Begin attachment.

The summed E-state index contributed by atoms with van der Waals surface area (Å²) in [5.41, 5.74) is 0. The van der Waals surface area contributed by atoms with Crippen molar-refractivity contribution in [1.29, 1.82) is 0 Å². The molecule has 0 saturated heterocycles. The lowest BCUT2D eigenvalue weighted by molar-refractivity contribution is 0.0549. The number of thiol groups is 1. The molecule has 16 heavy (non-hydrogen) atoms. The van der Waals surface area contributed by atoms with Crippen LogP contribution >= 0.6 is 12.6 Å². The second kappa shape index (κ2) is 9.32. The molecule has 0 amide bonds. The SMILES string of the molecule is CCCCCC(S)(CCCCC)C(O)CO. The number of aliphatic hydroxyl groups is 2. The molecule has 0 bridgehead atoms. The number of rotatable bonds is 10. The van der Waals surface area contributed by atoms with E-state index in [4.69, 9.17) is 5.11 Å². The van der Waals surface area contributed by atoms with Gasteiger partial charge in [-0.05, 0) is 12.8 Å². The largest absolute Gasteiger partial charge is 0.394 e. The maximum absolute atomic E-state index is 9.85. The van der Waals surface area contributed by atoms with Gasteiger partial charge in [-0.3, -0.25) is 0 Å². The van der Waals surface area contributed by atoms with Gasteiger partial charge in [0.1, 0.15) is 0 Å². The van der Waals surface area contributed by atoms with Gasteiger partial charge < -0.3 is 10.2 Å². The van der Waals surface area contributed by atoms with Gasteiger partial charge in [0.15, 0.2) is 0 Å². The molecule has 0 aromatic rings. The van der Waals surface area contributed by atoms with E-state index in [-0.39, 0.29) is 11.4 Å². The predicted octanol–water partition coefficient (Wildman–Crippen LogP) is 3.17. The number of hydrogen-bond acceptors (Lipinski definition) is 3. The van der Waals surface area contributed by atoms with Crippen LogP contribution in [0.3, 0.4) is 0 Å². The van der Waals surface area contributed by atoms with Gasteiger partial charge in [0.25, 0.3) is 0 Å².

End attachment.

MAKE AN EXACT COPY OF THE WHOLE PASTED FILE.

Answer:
The summed E-state index contributed by atoms with van der Waals surface area (Å²) in [5.41, 5.74) is 0. The van der Waals surface area contributed by atoms with Crippen molar-refractivity contribution in [1.29, 1.82) is 0 Å². The molecule has 0 saturated heterocycles. The lowest BCUT2D eigenvalue weighted by molar-refractivity contribution is 0.0549. The number of thiol groups is 1. The molecule has 16 heavy (non-hydrogen) atoms. The van der Waals surface area contributed by atoms with Crippen LogP contribution >= 0.6 is 12.6 Å². The second kappa shape index (κ2) is 9.32. The molecule has 0 amide bonds. The SMILES string of the molecule is CCCCCC(S)(CCCCC)C(O)CO. The number of aliphatic hydroxyl groups is 2. The molecule has 0 bridgehead atoms. The number of rotatable bonds is 10. The van der Waals surface area contributed by atoms with E-state index in [4.69, 9.17) is 5.11 Å². The van der Waals surface area contributed by atoms with Gasteiger partial charge in [-0.05, 0) is 12.8 Å². The largest absolute Gasteiger partial charge is 0.394 e. The maximum absolute atomic E-state index is 9.85. The van der Waals surface area contributed by atoms with Gasteiger partial charge in [-0.3, -0.25) is 0 Å². The van der Waals surface area contributed by atoms with Gasteiger partial charge in [0.1, 0.15) is 0 Å². The van der Waals surface area contributed by atoms with Gasteiger partial charge < -0.3 is 10.2 Å². The van der Waals surface area contributed by atoms with Gasteiger partial charge in [0.15, 0.2) is 0 Å². The molecule has 0 aromatic rings. The van der Waals surface area contributed by atoms with E-state index in [-0.39, 0.29) is 11.4 Å². The predicted octanol–water partition coefficient (Wildman–Crippen LogP) is 3.17. The number of hydrogen-bond acceptors (Lipinski definition) is 3. The van der Waals surface area contributed by atoms with Crippen LogP contribution in [0.3, 0.4) is 0 Å². The van der Waals surface area contributed by atoms with Gasteiger partial charge in [0.25, 0.3) is 0 Å².